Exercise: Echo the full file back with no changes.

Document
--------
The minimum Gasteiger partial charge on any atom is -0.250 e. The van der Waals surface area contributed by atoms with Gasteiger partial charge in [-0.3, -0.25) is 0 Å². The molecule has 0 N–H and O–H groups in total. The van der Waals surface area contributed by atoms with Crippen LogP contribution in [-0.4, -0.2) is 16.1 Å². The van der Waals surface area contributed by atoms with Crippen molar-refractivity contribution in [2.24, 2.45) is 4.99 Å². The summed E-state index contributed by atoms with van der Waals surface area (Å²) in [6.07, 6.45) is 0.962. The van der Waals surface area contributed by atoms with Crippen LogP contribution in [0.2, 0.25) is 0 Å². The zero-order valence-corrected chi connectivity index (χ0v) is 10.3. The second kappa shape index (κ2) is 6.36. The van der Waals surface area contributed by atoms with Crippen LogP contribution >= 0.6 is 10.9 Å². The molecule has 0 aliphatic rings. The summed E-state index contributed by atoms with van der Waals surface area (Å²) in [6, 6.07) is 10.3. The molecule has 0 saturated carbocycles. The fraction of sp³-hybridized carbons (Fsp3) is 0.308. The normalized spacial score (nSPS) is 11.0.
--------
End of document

The minimum Gasteiger partial charge on any atom is -0.250 e. The van der Waals surface area contributed by atoms with Gasteiger partial charge in [-0.3, -0.25) is 0 Å². The molecule has 0 N–H and O–H groups in total. The van der Waals surface area contributed by atoms with Crippen LogP contribution in [-0.4, -0.2) is 16.1 Å². The van der Waals surface area contributed by atoms with Crippen molar-refractivity contribution in [2.24, 2.45) is 4.99 Å². The summed E-state index contributed by atoms with van der Waals surface area (Å²) in [6.07, 6.45) is 0.962. The van der Waals surface area contributed by atoms with Crippen LogP contribution in [0.2, 0.25) is 0 Å². The zero-order valence-corrected chi connectivity index (χ0v) is 10.3. The second kappa shape index (κ2) is 6.36. The van der Waals surface area contributed by atoms with Crippen LogP contribution >= 0.6 is 10.9 Å². The molecule has 0 aliphatic rings. The summed E-state index contributed by atoms with van der Waals surface area (Å²) in [6, 6.07) is 10.3. The molecule has 0 saturated carbocycles. The fraction of sp³-hybridized carbons (Fsp3) is 0.308. The normalized spacial score (nSPS) is 11.0.